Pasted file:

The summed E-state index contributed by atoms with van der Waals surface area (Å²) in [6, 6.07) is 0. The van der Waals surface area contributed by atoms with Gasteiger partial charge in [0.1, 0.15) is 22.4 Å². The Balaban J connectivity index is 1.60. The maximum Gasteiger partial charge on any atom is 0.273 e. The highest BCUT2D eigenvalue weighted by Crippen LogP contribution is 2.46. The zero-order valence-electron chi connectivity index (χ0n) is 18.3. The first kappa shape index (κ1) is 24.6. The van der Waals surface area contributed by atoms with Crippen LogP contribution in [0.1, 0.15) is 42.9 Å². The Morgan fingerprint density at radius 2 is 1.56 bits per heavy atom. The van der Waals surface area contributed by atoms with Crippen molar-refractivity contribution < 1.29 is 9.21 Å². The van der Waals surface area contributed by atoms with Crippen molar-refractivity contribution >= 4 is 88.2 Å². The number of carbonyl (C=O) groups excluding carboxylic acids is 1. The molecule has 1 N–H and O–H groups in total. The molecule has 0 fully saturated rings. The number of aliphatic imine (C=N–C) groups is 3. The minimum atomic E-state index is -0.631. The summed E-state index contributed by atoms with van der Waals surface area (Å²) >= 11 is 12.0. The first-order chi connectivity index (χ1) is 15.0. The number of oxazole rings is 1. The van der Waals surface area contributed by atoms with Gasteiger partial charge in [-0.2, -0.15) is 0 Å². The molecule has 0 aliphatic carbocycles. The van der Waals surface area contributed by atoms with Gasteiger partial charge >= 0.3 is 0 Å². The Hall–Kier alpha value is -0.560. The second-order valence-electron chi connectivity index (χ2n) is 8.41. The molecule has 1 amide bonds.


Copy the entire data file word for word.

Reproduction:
The summed E-state index contributed by atoms with van der Waals surface area (Å²) in [6, 6.07) is 0. The van der Waals surface area contributed by atoms with Gasteiger partial charge in [0.1, 0.15) is 22.4 Å². The Balaban J connectivity index is 1.60. The maximum Gasteiger partial charge on any atom is 0.273 e. The highest BCUT2D eigenvalue weighted by Crippen LogP contribution is 2.46. The zero-order valence-electron chi connectivity index (χ0n) is 18.3. The first kappa shape index (κ1) is 24.6. The van der Waals surface area contributed by atoms with Crippen LogP contribution in [0.1, 0.15) is 42.9 Å². The Morgan fingerprint density at radius 2 is 1.56 bits per heavy atom. The van der Waals surface area contributed by atoms with Crippen molar-refractivity contribution < 1.29 is 9.21 Å². The van der Waals surface area contributed by atoms with Crippen molar-refractivity contribution >= 4 is 88.2 Å². The number of carbonyl (C=O) groups excluding carboxylic acids is 1. The molecule has 1 N–H and O–H groups in total. The molecule has 0 fully saturated rings. The number of aliphatic imine (C=N–C) groups is 3. The minimum atomic E-state index is -0.631. The summed E-state index contributed by atoms with van der Waals surface area (Å²) >= 11 is 12.0. The first-order chi connectivity index (χ1) is 15.0. The number of oxazole rings is 1. The van der Waals surface area contributed by atoms with Gasteiger partial charge in [-0.2, -0.15) is 0 Å². The molecule has 0 aliphatic carbocycles. The van der Waals surface area contributed by atoms with Gasteiger partial charge >= 0.3 is 0 Å². The Hall–Kier alpha value is -0.560. The second-order valence-electron chi connectivity index (χ2n) is 8.41. The molecule has 1 amide bonds.